AIKEN - Even before Monday's killings of three Aiken County social workers in North Augusta, employees in the agency's office in Aiken were concerned about changes in the security system there, a former caseworker said.
The caseworker, who asked not to be named, said questions were raised about a decision to remove a permanent glass partition that included a speaker system and a mail slot in favor of an open reception desk.
In one incident, an irate woman entered the Aiken office and made threats about taking a gun to Family Court with her, the former Department of Social Services employee said.
One eyewitness to Monday's events in North Augusta said David Mark Hill, the man who will be charged with the slayings when he comes out of surgery, walked freely through a connecting door between an outer waiting room and an open area where caseworkers sat at desks in partitioned cubicles.
Mr. Hill, 36, is accused of shooting to death Aiken County caseworkers Josie Curry, Michael Gregory and James Riddle. He later shot himself and was listed in critical condition Tuesday evening at Medical College of Georgia Hospital. He was expected to live.
Mary Barton, who was in the waiting room with two other women and two children, said the office was unprotected when Mr. Hill ran past her.
"They ought to be behind bulletproof glass," the Augusta woman said. "They're going to have to have better protection."
DSS has offices in all 46 counties in South Carolina. Its state office in Columbia has surveillance cameras and a security desk on the first floor. But the North Augusta branch did not have a security office, metal detector or other devices, said Jim Clark, state director for the agency.
Jerry Adams, spokesman for the state DSS, said Tuesday that the agency will review its security policies for county welfare offices.
Mr. Clark said he has asked State Law Enforcement Division Chief Robert Stewart to examine DSS security "after all this dies down," referring to Monday's shootings.
DSS is also drafting a memo to workers, warning them to be careful about potential copycat assailants, Mr. Clark said.
Mr. Adams acknowledged that DSS offices statewide have had isolated incidents of violence, but nothing like Monday's events.
However, Mr. Adams said the agency doesn't want to create a bunker atmosphere that would discourage people from seeking help when they need it.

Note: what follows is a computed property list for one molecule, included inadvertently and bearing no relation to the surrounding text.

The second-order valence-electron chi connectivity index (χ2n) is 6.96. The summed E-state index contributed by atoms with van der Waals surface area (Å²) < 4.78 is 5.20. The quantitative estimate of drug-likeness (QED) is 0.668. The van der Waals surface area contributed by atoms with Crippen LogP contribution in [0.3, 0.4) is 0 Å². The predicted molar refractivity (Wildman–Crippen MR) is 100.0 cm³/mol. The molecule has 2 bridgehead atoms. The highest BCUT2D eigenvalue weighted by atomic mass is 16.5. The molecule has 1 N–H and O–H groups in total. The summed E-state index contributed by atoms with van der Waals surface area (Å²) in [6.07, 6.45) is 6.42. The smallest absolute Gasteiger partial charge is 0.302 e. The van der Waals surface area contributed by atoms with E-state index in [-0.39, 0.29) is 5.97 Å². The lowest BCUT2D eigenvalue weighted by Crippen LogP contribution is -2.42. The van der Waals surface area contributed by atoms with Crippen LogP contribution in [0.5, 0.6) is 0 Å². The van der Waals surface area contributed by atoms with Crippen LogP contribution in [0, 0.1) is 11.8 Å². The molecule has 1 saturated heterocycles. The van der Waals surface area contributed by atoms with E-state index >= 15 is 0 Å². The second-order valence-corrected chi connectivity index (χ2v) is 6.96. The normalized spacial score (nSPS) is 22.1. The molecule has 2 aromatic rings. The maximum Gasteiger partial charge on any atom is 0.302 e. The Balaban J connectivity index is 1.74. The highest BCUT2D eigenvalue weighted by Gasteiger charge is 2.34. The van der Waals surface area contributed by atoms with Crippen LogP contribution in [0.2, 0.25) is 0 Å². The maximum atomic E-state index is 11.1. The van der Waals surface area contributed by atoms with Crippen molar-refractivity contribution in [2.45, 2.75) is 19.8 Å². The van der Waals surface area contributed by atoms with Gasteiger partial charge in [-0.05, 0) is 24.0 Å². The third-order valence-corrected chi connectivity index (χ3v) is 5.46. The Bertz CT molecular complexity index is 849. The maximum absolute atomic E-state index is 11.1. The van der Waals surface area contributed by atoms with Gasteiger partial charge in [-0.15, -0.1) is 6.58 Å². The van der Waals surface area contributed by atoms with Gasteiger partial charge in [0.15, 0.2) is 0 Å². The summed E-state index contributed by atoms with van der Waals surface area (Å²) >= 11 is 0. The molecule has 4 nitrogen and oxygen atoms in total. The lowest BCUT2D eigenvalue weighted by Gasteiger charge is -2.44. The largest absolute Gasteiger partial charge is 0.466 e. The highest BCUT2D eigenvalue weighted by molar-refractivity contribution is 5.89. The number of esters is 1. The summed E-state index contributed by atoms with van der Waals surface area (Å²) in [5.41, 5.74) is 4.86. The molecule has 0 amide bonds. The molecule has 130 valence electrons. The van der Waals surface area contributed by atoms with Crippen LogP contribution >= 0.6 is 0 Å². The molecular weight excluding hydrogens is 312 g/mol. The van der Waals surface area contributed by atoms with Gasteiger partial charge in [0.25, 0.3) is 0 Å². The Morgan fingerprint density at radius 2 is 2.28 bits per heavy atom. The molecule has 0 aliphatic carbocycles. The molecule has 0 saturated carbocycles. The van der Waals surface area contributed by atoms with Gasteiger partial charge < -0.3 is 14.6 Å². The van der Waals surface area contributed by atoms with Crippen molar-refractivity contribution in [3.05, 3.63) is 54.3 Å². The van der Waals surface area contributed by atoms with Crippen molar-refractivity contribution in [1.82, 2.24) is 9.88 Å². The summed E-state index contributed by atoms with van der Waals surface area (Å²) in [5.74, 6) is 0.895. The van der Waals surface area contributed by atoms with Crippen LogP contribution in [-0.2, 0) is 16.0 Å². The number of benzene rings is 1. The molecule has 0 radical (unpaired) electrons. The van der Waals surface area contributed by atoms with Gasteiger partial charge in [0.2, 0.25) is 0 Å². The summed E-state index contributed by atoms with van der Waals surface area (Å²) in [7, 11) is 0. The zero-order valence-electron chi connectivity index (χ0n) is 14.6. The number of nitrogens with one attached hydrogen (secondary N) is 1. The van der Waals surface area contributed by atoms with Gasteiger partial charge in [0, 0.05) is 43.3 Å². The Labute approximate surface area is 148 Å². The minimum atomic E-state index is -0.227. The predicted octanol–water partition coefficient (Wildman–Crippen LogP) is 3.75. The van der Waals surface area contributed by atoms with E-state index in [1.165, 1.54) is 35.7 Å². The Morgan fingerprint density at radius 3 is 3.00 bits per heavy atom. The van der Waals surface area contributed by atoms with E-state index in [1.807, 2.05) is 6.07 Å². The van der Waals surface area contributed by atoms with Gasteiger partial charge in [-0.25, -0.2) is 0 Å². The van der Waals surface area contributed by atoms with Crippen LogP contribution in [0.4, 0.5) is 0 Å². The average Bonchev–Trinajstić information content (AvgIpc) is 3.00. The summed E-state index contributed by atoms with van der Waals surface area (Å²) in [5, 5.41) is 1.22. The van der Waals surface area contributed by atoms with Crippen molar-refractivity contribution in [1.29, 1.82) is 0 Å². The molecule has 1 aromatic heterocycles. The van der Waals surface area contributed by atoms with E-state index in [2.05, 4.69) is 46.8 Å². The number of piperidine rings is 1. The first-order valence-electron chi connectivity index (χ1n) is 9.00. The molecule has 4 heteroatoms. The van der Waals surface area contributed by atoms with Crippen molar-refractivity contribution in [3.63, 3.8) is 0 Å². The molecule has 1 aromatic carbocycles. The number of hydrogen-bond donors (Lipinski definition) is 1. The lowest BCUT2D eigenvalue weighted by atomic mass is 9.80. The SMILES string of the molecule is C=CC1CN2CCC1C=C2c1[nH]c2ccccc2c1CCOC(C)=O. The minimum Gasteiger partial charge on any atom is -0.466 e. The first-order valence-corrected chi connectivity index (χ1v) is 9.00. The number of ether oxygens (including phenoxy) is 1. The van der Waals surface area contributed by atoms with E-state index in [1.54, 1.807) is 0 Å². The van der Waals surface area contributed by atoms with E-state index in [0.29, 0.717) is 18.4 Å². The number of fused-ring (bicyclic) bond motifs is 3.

"We don't want our clients to feel like they're coming to jail to get their services," he said.
A statewide management team of regional administrators routinely discusses DSS policy on a wide range of issues, including security. Mr. Adams said they will look closely at Monday's tragedy.
The focus will be on asking, "How can they make sure this doesn't happen again without turning our agency into an armed camp?" Mr. Adams reiterated.
Security generally is left up to each county DSS office, he said. The general standard is creating a "safe" environment, and most offices rely on glass partitions and doors with security-coded locks, Mr. Adams said.
The DSS spokesman said the shootings are a first for the state agency. And such an incident could just as likely have happened outside the office because so much of the caseworkers' time is spent in the field, he said.
The agency annually investigates about 23,000 complaints of neglect and abuse, Mr. Adams said, adding that about 30 percent are found to be true. At any given time, the state has between 5,000 to 8,000 children in foster care, he said.
Meanwhile, DSS officials were dealing Tuesday with the aftermath of the killings and the morale of the staff. Mr. Adams said, however, that no workers had indicated they were thinking about resigning.
About 100 people arrived at the Aiken County DSS building to receive counseling, said Laurie Hobbs, site director of the North Augusta DSS office.
"We'll be doing that the next several days," Ms. Hobbs said.
Post Trauma Services officials from Columbia, state DSS officials and area ministers congregated at the office to help employees cope with the loss of their co-workers. Counselors will remain as long as needed, she said.
"I think everybody, including myself, is still in disbelief that it happened," said an employee in the Aiken DSS office who once worked with Ms. Curry and Mr. Gregory. "To know Mike and Josie and the type people they were, it's amazing ... it's hard to describe how I feel. We all said it could have happened to any of us because we've all been in situations with irate clients."
Mr. Adams said the shootings have affected the entire agency.
"This is one big family," he said. "Everybody's just devastated by it."
The Associated Press contributed to this story.